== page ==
When Nora Griffin, an artist in her midthirties, moves from Brooklyn to Provincetown, she isn't looking for trouble. Her partner, Janelle, is recovering from breast cancer treatment, and together they've decided that the quiet off-season on the tip of Cape Cod is the perfect place for Janelle to heal and Nora to paint. Then charismatic Baby Harris flirts into Nora's life in her red cowboy boots.
The Off Season
When Nora Griffin, an artist in her mid-thirties, moves from Brooklyn to Provincetown, she isn't looking for trouble. Her partner, Janelle, is recovering from breast cancer treatment, and together they've decided that the quiet off-season on the tip of Cape Cod is the perfect place for Janelle to heal and Nora to paint. Then charismatic Baby Harris flirts into Nora's life in her red cowboy boots.
In the damp, windy winter, Nora contends with heartbreak, aging, and local environmental worries, while painting what she hopes will be her masterpiece. Along the way, she encounters the chain-smoking, motor scooter-driving landlady Miss Ruby; Reverend Patsy, the vegan minister of the Unitarian church; and Brunhilde, barista extraordinaire and rival for Baby's affections. As the first tourists begin to arrive in June, Nora must decide what she really wants from life.
I began writing LIES ABOUT MY FAMILY because I was wondering about the stories that families tell—the stereotyped ones that are told over and over. Why those stories? What’s underneath them? What’s missing? This led me to do research in the ship-manifest records at Ellis Island and other Internet and written sources, to interview with my parents and aunt, and to gather up our few remaining, scattered family records. LIES ABOUT MY FAMILY examines what I discovered about my history and my relationship to it all—my Jewish heritage, my lesbian identity, and my radical politics.
Provocative, informative, inspiring, and absurd, with a small circulation but a huge influence, Gay Community News produced a generation of leaders, writers, and friends. In addition to capturing the heady atmosphere of the times—the victories, controversies, and tragedies—Hoffman's memoir is also her personal story, written with wit and insight, of growing up in a political movement; of her deepening relationships with charismatic, talented, and sometimes utterly weird coworkers; and of trying to explain it all to her large Jewish family.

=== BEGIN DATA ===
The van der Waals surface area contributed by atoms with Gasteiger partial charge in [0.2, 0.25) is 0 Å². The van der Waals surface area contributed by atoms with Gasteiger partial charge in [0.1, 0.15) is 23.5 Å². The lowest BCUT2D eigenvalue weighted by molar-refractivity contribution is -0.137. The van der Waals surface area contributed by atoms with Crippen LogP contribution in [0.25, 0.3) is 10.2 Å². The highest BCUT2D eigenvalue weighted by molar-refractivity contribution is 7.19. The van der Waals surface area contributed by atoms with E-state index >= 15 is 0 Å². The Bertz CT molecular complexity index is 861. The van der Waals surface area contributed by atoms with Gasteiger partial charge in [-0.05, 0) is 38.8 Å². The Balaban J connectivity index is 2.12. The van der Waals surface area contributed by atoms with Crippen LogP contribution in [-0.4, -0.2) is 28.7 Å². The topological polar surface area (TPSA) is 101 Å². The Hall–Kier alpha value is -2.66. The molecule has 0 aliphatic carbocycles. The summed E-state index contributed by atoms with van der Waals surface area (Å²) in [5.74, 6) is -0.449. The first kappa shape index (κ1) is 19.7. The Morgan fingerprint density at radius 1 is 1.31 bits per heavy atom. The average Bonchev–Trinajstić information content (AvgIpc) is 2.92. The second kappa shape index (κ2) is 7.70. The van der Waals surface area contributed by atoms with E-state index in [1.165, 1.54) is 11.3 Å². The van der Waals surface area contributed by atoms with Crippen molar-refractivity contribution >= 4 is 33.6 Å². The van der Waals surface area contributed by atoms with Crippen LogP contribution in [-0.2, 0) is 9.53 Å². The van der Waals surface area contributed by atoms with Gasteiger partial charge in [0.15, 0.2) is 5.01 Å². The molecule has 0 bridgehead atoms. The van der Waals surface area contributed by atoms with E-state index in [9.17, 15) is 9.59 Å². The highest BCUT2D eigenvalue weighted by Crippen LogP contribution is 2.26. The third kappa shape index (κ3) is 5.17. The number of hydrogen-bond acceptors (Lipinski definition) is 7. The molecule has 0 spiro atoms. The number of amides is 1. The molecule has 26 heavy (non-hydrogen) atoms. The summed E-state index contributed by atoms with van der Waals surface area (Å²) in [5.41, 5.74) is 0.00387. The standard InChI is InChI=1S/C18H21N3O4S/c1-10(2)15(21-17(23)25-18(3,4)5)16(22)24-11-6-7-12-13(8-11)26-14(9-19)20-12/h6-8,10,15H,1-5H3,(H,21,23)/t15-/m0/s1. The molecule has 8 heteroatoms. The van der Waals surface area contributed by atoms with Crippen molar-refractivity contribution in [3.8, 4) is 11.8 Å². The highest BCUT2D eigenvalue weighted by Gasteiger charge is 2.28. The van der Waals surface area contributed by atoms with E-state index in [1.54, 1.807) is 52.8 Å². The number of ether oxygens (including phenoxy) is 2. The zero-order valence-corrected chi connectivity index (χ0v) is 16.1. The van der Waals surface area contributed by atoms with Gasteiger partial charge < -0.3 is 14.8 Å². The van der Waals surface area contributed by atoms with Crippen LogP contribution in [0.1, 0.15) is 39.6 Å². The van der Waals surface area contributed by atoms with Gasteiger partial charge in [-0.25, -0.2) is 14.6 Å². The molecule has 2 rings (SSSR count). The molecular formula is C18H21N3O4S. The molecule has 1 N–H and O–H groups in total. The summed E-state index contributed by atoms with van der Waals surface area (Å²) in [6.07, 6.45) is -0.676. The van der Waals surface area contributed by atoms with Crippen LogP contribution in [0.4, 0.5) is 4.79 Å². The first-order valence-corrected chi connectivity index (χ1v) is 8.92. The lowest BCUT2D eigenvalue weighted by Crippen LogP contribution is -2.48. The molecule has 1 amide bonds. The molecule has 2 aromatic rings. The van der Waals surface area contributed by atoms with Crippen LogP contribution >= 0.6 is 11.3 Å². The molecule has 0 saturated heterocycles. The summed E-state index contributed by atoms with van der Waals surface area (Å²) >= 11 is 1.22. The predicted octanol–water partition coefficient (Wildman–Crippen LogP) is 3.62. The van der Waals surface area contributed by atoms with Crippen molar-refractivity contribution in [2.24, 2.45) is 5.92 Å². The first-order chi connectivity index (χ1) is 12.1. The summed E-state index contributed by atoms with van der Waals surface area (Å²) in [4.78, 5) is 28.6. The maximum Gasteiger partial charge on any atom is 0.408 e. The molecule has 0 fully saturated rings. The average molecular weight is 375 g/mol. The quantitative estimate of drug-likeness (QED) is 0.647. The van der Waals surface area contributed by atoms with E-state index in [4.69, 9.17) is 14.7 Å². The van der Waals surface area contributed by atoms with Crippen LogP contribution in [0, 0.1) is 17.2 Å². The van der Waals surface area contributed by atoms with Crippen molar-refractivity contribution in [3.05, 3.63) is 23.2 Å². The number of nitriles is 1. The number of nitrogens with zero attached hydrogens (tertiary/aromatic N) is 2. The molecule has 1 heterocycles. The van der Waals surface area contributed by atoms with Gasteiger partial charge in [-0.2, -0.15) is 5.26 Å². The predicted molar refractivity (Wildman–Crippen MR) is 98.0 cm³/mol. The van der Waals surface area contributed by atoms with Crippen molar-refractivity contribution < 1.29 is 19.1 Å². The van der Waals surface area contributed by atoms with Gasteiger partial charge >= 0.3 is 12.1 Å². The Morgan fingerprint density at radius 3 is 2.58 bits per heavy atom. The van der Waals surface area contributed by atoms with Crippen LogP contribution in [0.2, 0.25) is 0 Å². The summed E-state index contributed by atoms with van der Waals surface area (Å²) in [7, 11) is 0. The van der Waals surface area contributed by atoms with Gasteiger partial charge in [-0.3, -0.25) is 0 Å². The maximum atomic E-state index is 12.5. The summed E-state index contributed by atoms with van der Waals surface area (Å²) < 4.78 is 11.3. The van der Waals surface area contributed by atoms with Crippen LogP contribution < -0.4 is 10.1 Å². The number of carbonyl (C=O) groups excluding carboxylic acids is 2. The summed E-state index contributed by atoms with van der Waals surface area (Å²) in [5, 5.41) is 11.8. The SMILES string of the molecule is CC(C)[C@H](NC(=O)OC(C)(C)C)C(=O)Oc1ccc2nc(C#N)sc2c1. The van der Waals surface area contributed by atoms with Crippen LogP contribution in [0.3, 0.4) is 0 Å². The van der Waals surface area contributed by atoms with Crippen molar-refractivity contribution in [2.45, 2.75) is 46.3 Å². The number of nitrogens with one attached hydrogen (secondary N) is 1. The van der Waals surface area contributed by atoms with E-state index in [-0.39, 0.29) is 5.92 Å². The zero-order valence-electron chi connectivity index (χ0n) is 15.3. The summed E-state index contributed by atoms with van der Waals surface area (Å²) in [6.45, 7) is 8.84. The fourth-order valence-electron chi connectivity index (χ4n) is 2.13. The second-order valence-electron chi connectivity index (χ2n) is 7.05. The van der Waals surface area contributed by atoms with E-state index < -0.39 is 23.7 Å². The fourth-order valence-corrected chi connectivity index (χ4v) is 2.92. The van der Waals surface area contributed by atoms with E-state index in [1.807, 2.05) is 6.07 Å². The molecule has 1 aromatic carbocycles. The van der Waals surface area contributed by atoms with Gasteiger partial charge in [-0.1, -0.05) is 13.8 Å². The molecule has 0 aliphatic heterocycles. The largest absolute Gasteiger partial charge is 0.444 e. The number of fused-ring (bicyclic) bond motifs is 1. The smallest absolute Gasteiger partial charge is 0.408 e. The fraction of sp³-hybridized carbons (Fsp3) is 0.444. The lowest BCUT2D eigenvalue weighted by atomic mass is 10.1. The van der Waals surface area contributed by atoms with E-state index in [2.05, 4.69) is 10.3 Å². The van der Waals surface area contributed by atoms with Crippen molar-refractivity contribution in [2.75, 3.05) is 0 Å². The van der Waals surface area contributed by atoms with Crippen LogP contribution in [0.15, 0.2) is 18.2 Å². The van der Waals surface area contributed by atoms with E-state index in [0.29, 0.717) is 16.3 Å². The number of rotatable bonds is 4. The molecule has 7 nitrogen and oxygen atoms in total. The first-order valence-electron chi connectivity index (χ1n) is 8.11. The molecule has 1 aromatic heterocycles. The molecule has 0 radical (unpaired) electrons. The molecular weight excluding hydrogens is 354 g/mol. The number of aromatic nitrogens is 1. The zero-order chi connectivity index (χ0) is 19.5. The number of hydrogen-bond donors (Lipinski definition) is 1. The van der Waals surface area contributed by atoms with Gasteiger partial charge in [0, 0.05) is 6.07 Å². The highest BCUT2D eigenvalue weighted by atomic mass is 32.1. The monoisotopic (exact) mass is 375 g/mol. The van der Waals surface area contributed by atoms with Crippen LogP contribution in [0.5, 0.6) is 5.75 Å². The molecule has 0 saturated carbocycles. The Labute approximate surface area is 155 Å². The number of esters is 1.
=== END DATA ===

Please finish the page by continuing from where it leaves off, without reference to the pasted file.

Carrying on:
Memoir / Gay and Lesbian Studies
192 pp., 30 illus.
$22.95 paper, ISBN 978-1-55849-621-7
$80.00 library cloth edition, ISBN 978-1-55849-620-0
Hoffman became central to Riegle’s caregiving when he asked her to be his health-care proxy, and although she willingly chose to do this, she explores her conflicting feelings about herself in this role and about her involvement with Riegle and his grueling struggle with hospitalization, illness, and, finally, death. She tells of the waves of grief that echoed throughout her life, awakening memories of other losses, entering her dreams and fantasies, and altering her relationships with friends, family, and even total strangers.
Hoffman’s memoir expresses the psychological and emotional havoc AIDS creates for those in the difficult role of caring for the terminally ill and it gives recognition to the role that lesbians continue to play in the AIDS emergency. A foreword by Urvashi Vaid, former executive director of the National Gay and Lesbian Task Force, offers a meditation on the politics of AIDS and the role of family in the lives of lesbians and gay men.
Paperback - $19.95 ISBN 0-8223-1920-9